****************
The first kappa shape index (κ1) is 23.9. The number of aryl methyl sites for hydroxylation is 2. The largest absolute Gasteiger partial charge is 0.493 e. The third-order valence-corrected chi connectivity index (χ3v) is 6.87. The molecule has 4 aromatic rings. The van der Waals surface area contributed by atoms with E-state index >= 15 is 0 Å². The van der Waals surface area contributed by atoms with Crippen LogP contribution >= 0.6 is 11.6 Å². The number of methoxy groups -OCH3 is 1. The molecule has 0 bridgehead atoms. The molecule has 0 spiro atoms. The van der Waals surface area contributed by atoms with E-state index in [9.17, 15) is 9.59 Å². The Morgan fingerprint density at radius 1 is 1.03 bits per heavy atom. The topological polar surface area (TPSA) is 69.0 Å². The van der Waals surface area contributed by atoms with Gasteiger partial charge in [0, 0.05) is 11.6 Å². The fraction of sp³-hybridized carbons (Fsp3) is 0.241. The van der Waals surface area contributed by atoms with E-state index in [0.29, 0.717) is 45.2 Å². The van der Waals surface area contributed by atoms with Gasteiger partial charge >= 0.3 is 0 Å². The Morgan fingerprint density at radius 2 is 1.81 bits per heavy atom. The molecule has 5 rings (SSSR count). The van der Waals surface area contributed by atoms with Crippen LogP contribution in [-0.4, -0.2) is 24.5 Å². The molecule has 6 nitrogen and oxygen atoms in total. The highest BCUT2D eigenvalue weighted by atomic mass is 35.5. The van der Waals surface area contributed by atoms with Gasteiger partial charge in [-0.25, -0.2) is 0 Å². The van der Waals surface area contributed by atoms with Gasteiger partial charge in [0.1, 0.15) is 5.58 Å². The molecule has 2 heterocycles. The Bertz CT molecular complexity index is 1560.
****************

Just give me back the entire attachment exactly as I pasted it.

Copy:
The first kappa shape index (κ1) is 23.9. The number of aryl methyl sites for hydroxylation is 2. The largest absolute Gasteiger partial charge is 0.493 e. The third-order valence-corrected chi connectivity index (χ3v) is 6.87. The molecule has 4 aromatic rings. The van der Waals surface area contributed by atoms with E-state index >= 15 is 0 Å². The van der Waals surface area contributed by atoms with Crippen LogP contribution >= 0.6 is 11.6 Å². The number of methoxy groups -OCH3 is 1. The molecule has 0 bridgehead atoms. The molecule has 0 spiro atoms. The van der Waals surface area contributed by atoms with E-state index in [9.17, 15) is 9.59 Å². The Morgan fingerprint density at radius 1 is 1.03 bits per heavy atom. The topological polar surface area (TPSA) is 69.0 Å². The van der Waals surface area contributed by atoms with Gasteiger partial charge in [0, 0.05) is 11.6 Å². The fraction of sp³-hybridized carbons (Fsp3) is 0.241. The van der Waals surface area contributed by atoms with E-state index in [0.29, 0.717) is 45.2 Å². The van der Waals surface area contributed by atoms with Gasteiger partial charge >= 0.3 is 0 Å². The Morgan fingerprint density at radius 2 is 1.81 bits per heavy atom. The molecule has 5 rings (SSSR count). The van der Waals surface area contributed by atoms with Crippen LogP contribution in [-0.4, -0.2) is 24.5 Å². The molecule has 6 nitrogen and oxygen atoms in total. The highest BCUT2D eigenvalue weighted by atomic mass is 35.5. The van der Waals surface area contributed by atoms with Gasteiger partial charge in [-0.25, -0.2) is 0 Å². The van der Waals surface area contributed by atoms with Gasteiger partial charge in [0.1, 0.15) is 5.58 Å². The molecule has 2 heterocycles. The Bertz CT molecular complexity index is 1560.